More support needed to end child poverty

More money is needed to eradicate child poverty, especially so in these recessionary times.

In 1999, the government pledged to eradicate child poverty by 2020, and half-a-million children have been lifted out of poverty since then. We fully endorse this promise, as well as current moves to enshrine this pledge in legislation through the Child Poverty Bill. We are now asking for increased support to build upon the significant progress made over the last decade, and make a difference to even more families across the country.

Urgent implementation of our “Recession Recovery Package” will help keep families out of debt, lift hundreds of thousands more children out of poverty, and support Britain’s economic recovery.

We are calling for additional financial support for families in benefits and tax credits in the Pre-Budget Report in November. Investing in benefits and tax credits is the fastest and most cost effective way to support families and children, and help them avoid debt. Around £4 billion – an addition of around £12.50 to Child Tax Credit for each child from low income families – would ensure that the 2010 target to halve child poverty is met.

For child poverty to be half as much in 2010/11 as it was in 1998/9, a further 600,000 children would need to be lifted out of poverty. This is a similar amount to the number that the Treasury estimates it has already taken out of poverty by increases in tax credits and benefits announced in 2007 and 2008, which cost about £2 billion. In principle, any further measures introduced in April 2010 could repeat this by raising tax credits and/or benefits further.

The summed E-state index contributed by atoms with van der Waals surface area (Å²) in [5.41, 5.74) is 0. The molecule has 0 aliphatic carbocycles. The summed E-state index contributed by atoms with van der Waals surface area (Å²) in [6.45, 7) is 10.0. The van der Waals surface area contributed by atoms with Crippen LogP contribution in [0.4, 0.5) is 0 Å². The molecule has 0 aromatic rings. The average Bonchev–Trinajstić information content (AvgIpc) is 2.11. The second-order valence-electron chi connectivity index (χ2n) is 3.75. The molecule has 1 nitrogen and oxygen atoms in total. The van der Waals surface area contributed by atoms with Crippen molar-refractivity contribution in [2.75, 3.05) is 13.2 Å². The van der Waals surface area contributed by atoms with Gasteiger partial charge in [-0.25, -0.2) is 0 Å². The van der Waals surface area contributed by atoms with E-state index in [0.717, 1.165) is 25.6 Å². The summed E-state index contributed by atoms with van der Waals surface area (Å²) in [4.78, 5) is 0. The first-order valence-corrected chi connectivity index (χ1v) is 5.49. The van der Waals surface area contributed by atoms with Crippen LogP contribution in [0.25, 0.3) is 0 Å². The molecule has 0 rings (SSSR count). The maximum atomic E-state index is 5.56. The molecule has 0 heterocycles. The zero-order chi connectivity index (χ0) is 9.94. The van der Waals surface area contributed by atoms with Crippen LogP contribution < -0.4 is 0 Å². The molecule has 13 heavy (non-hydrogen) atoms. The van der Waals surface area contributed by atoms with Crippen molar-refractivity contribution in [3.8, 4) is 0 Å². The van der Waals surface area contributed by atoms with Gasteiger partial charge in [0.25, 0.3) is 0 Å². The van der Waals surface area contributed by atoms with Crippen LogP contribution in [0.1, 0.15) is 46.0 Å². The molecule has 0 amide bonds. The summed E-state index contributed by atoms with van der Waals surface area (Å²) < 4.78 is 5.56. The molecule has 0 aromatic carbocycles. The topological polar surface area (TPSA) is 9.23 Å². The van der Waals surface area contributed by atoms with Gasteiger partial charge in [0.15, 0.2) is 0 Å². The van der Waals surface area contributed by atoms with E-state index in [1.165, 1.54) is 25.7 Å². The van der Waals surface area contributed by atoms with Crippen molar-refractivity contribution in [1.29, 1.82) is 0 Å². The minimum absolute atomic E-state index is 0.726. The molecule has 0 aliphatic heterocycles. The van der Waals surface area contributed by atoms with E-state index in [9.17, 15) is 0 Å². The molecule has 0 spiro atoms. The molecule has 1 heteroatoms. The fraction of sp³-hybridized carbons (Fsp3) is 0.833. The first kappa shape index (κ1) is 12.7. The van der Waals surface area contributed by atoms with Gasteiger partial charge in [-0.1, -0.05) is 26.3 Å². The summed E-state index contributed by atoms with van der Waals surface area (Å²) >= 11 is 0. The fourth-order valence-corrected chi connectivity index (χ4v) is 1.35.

In practice, these calculations show that to do so will cost a lot more than a further £2 billion a year. They suggest that to get 600,000 children out of poverty in 2010 would cost £4.2 billion a year. This would raise the child element of the child tax credit by £12.50 a week more than planned. This is a drop in the ocean compared to the £25 billion which child poverty costs the economy each year.

Our one caveat is that the call for a means-tested benefits system could lead to even fewer families receiving funding, as a result of the complexity in identifying eligibility for qualification, and the potential reduction in take-up because of the stigma attached to the process.

Our other recommendations include a wider package that increases funding and access to the Social Fund grants; increases support for childcare costs; helps parents to work part time without losing benefits through an earnings disregard of £50 a week; and meets extra school costs such as extending entitlement to free school meals to families on Working Tax Credit, with a view to eventual universal entitlement, and a school clothes grant for unemployed families.

To push through our recommendations, we are urging the public to support the Recession Recovery Package for Families by contacting their MP, the Chancellor or their local newspaper.

Kate Green is chair of the Campaign to End Child Poverty

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